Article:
Research & Policy
Policy Matters Ohio

Lingering damage from recession-era budget cuts

January 06, 2016

Lingering damage from recession-era budget cuts

January 06, 2016

State spending in the new two-year budget increases by 9.3 percent, or $4.2 billion, without accounting for inflation. This is an improvement, but the increase masks grim realities that leave Ohio behind in funding for critical needs.

Accounting for inflation, state spending through 2017 is no higher than it was a decade earlier, when the recession began. The Kasich administration has not fully restored deep cuts made during the recession years. Instead, Ohio has slashed taxes, mainly benefitting the wealthy.

The administration has made good investments in some key areas for 2016-17, such as health care. But we remain far behind in funding for work supports, post-secondary education and early learning, even with the modest improvements of the current budget.

Between 2008 and 2017, Ohio weathered recession and recovery. There were cuts and restorations. The chart below (Figure 1) shows how inflation compounds deep cuts since 2008.

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Ohio’s budget fell more than other states during and immediately after the recession. The Pew Charitable Trust evaluated total state expenditures as a share of state personal income and found spending by all states dropped by an average of 0.4 percent in 2011 compared to 2008. It dropped twice as much in Ohio. By 2012, Ohio’s spending of state funds (not counting federal money) across major accounts, as a share of income, ranked 34th among the 50 states and the District of Columbia.

Figure 2 shows that state spending as a share of the economy dipped following the recession and is just now returning to the levels of 2009. Years of curtailed investment has weakened infrastructure in important programs. For example, public childcare eligibility dropped from 200 percent of poverty to 125 percent of poverty —third lowest in the nation. The increase in the 2016-17 budget raised initial eligibility to 130 percent of poverty, but even so, Ohio remains one of the 10 hardest states to get help with childcare. Restoration has not gone far enough.

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The state ended last fiscal year in good shape, with an ending balance of just over $1.7 billion. The funds were used to meet required carryover, for outstanding commitments, for the budget stabilization fund (the rainy day fund) and for other one-time uses. The rainy day fund now has $2 billion. The state’s stable fiscal condition and ability to dole out tax cuts were made possible in significant measure by cuts to local government. These cuts have not been restored, either.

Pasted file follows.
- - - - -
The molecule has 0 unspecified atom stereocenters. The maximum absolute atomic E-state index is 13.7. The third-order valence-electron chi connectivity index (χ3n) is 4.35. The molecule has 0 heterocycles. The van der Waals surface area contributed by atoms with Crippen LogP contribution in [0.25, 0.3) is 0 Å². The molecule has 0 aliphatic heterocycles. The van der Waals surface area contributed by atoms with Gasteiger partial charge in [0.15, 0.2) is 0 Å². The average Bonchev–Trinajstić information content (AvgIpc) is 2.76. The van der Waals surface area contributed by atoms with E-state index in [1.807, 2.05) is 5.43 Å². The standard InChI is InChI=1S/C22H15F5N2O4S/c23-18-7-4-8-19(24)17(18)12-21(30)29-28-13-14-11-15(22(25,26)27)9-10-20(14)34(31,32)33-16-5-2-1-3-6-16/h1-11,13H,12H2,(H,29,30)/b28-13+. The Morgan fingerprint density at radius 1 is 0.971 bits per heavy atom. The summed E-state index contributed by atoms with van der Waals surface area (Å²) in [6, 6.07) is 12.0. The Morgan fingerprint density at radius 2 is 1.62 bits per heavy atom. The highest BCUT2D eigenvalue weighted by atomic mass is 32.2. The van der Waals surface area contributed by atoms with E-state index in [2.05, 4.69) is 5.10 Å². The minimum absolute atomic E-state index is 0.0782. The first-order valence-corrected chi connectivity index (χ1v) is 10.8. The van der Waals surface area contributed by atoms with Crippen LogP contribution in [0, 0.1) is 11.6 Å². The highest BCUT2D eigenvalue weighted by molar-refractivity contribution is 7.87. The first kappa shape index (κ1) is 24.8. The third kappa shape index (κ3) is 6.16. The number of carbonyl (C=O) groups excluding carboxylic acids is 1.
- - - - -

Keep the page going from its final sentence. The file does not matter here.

The administration prioritized tax cuts over restoring funding, particularly for human services and education. Uncertainty in funding for public schools has led to the institutionalization of harsh policies like pay to play. Enormous cuts to need-based financial aid during the recession excluded community college students entirely; House Bill 64 reinstated their eligibility during summer months, but should go further. Cuts to local government and social service levies eroded local response to poverty. The situation was made worse by harsh policies like stringent requirements for cash assistance, which led to under-spending of safety net dollars even as poverty remained high. In a similar vein, Ohio did not request waivers of time limits for federal food aid to non-elderly adults in many places eligible for relief.

The governor boasted of human service investments in his recent summary of accomplishments in 2015, but many of those steps were baby steps, inadequate to restore damage since the recession. Tax cutting has not yielded jobs or the kind of economic growth that helps families to self-sufficiency. We need major policy changes -- raising the minimum wage, significantly boosting eligibility for childcare, restoring need-based financial aid, creating public jobs where work opportunities fail and restoring revenues to local government. These are the investments needed to help get more Ohioans back on their feet.

-- Wendy Patton

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Wendy is Policy Matters senior project director.

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